”Never before in the history of Liberia has there been a constitutional making or review process so inclusive and so participatory with divergent inputs as the process designed by the Constitution Review Committee.” Since its establishment and work, the above has been a significant and heart piecing comment from citizens of Liberia geographically.
In 2013, Liberians celebrated a decade of “Hard –won Peace” as described by the President of Liberia. On this occasion, precisely 19th August 2013, the President in her special message emphatically reminded Liberians to promote a multiplicity of peace dividends critical for building our nation.
In recent days, we’ve seen the reemergence of a “Christian State Campaign” by some group of people calling for the imposition of Christianity as the state religion of the Republic of Liberia against several provisions of our organic law of 1986 and its preamble. Those unpatriotic and un-nationalistic group of people are attempting to justify their anti-peace and divisive demand through the misconception of CHAPTER XII articles 91 and 92 subtitled, “AMENDMENTS, which read Article 91:
Keynote Statement by Her Excellency, Madam Ellen Johnson Sirleaf
Marking the Opening of the National Constitution Conference of Liberia
I contracted Ebola from my mother-in-law, who was infected with the virus at a funeral ceremony she attended in Monrovia in July. The victim had died of Ebola but that information wasn’t disclosed by the victim’s relatives to the well-wishers, who had gathered to pay their last respects.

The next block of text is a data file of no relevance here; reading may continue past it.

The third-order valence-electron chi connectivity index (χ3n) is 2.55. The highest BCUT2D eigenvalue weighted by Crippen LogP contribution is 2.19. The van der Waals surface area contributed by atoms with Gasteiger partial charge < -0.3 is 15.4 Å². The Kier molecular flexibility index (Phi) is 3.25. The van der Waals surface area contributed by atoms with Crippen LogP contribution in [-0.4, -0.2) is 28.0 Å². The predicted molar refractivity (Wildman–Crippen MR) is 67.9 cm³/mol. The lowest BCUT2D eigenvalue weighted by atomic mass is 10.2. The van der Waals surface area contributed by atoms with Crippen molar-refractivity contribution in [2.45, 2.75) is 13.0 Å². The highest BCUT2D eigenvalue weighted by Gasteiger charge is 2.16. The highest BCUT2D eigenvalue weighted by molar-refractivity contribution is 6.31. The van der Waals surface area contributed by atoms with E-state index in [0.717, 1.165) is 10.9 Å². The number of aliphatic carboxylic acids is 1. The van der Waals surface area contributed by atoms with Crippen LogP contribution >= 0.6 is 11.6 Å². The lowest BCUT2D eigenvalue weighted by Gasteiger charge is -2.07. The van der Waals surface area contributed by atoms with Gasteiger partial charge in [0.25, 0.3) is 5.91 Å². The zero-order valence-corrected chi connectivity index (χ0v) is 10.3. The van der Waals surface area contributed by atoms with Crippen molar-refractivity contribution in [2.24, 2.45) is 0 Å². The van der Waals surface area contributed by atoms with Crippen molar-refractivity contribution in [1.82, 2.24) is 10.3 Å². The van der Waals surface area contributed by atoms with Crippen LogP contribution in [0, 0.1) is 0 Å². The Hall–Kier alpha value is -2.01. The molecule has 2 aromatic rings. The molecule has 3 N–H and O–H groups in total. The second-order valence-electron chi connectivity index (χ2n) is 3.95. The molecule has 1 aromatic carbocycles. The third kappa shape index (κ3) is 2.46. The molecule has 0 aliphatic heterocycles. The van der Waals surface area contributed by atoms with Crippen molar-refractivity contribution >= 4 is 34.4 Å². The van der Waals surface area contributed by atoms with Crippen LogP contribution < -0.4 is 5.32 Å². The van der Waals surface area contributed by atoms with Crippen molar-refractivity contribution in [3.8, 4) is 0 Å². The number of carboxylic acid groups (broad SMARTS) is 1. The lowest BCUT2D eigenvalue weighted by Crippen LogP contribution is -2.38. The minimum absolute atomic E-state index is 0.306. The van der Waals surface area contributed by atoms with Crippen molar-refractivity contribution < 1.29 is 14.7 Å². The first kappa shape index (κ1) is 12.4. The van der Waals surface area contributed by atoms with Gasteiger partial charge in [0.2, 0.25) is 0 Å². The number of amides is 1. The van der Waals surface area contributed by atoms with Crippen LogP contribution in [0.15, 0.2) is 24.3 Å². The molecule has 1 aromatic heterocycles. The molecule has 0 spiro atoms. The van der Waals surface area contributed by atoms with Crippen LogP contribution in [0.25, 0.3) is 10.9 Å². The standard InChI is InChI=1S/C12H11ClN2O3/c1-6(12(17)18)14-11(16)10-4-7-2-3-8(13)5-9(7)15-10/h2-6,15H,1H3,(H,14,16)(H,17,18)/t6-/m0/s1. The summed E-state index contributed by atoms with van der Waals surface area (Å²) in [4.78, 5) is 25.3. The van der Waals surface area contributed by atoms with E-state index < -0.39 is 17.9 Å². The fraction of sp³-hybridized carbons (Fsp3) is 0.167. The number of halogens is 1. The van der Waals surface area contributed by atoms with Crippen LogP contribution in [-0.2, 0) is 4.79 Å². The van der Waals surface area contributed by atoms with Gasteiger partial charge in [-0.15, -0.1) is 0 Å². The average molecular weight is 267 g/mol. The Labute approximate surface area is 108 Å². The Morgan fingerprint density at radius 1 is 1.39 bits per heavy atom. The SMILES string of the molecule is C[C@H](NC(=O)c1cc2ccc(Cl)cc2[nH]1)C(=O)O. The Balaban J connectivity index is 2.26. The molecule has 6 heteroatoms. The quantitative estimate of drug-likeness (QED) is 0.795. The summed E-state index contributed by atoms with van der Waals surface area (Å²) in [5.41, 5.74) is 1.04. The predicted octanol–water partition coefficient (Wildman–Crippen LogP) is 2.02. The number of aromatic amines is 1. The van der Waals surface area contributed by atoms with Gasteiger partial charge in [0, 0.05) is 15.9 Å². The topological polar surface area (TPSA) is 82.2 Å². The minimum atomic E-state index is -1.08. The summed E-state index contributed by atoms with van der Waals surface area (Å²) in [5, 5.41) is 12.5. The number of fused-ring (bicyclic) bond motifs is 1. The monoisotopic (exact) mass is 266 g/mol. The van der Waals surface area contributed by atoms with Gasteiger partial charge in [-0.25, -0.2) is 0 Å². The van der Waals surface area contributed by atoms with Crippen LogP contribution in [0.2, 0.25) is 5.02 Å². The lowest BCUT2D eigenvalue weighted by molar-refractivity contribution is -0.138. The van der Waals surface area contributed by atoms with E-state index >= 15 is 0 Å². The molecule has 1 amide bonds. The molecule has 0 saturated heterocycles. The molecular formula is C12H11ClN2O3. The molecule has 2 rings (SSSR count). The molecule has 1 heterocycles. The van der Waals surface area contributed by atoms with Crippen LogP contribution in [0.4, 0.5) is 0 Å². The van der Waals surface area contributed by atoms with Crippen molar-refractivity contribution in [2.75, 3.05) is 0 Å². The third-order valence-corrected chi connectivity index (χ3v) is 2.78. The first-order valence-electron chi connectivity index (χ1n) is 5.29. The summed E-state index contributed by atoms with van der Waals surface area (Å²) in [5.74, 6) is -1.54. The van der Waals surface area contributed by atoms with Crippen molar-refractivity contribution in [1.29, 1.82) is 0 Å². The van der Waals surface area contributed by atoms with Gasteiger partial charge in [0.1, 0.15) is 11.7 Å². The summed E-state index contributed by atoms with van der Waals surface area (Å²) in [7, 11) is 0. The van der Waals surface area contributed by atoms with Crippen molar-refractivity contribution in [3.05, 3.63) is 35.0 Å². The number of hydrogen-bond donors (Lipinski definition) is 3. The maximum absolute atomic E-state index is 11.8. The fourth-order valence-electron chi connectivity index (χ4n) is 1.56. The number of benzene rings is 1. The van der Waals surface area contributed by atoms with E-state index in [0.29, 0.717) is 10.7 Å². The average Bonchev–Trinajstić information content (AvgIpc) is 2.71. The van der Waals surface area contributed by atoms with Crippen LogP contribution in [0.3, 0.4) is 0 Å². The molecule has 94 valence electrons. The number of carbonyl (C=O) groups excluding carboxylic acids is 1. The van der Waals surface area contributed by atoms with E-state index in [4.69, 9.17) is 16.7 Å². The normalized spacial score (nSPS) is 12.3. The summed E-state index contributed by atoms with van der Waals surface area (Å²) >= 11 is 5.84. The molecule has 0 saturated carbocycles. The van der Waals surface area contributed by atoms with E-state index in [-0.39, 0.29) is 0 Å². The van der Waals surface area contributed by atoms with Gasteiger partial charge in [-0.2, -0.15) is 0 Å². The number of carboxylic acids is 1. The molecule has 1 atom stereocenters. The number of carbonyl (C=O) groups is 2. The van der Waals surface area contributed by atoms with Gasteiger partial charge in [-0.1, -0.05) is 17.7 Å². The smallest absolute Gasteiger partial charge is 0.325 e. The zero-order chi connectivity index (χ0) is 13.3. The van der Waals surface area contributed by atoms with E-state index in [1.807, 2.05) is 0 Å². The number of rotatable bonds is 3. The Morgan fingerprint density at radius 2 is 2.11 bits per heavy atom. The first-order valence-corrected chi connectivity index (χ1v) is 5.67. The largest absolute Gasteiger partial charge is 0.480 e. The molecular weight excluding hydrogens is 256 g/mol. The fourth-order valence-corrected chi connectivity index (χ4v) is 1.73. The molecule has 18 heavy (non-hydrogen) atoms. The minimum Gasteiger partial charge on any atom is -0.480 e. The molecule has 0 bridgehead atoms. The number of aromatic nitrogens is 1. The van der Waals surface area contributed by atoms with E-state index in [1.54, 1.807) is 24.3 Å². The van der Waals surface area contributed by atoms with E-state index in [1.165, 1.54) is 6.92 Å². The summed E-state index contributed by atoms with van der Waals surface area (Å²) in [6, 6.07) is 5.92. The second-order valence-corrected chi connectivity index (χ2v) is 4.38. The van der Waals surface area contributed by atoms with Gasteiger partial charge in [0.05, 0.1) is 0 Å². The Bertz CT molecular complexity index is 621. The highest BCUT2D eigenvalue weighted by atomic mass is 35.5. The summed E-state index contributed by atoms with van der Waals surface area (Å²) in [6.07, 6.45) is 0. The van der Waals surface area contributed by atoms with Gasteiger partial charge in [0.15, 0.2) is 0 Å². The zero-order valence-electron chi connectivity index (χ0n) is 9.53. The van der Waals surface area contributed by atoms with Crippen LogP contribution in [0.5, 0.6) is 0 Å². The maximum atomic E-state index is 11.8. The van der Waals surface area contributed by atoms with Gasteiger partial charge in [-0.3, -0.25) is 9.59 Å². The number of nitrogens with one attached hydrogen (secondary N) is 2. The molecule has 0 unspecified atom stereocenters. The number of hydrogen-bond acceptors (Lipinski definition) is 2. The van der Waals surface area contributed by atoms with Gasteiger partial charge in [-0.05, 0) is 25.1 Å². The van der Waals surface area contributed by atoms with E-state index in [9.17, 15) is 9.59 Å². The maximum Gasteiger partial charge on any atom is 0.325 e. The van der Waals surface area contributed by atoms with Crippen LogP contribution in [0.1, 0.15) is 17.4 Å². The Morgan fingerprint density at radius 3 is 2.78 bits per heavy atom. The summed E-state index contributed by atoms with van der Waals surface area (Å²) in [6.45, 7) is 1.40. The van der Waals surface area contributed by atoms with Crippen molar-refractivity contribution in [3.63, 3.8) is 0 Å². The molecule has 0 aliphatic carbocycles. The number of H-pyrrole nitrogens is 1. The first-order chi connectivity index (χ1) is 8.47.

As a leader, know that it is always important to reward those who help you succeed. Understand that people are motivated by two forces: pain or pleasure, fear or reward, loss or gain. Learn to use reward and incentive to motivate people. You are created with a desire to increase. Decrease is unnatural. Remember, every person you meet today has an appetite for increase. They want to be benefited. There is nothing wrong with that. There is a God-given command on the inside of each person to become more, to multiply.
From 2007-2009, Liberia was severely hit by flash flood that doubtlessly affected and displaced huge or sizable number of people especially in Montserrado and other places. According to the National Disaster Relief Commission (NDRC) and Liberia National Red Cross Society (LNRCS), in 2007 22,000 persons were displaced by flood in fantitown in Buchanan, New Kru town in Robersport, Grand Cape Mount County. In 2008, the Integrated Regional Information Network (IRIN) online source reported that Monrovia experienced the worst flood that displaced about 1,000 persons mainly in King Gray community in Paynesville and Fish Market in Sinkor.
The Saturday, January 3, 2015 hurry, hurry “certifications” of newly-elected senators by the National Elections Commission (NEC), while there are allegations of electoral fraud before the Supreme Court of the nation; that the elections were, in fact, not “free and fair”; and that Justice Philip Banks of the Supreme Court is right, on target, with a “stay order” Writ of Injunction are the critical case in point.
The deadly Ebola outbreak has been a major challenge for all Liberians. The virus killed thousands of Liberians when it first hit our nation, creating fear and panic among citizens. Liberia became the major headline news stories of international news outlets- probably for the wrong reasons-Ebola. The cases of two of our citizens- Patrick Sawyer and Eric Duncan, as far as exporting Ebola to Nigeria and the United States of America further created the negative perception in those countries about Liberians so much so that our compatriots visiting the United States today are quarantined for 21-days.
Everyone in Liberia knows that genuine recovery and development here depends on stable public electricity. President Ellen Johnson-Sirleaf pledged to provide electricity for the country in her first inaugural address after the 2005 general and presidential elections. The pledge eventually turned into a popular slogan, "Small Light Today, Big Light Tomorrow." In the early days of her first six-year term, she fulfilled the "Small Light Today" with power grids, connecting slum communities in the suburbs of Monrovia.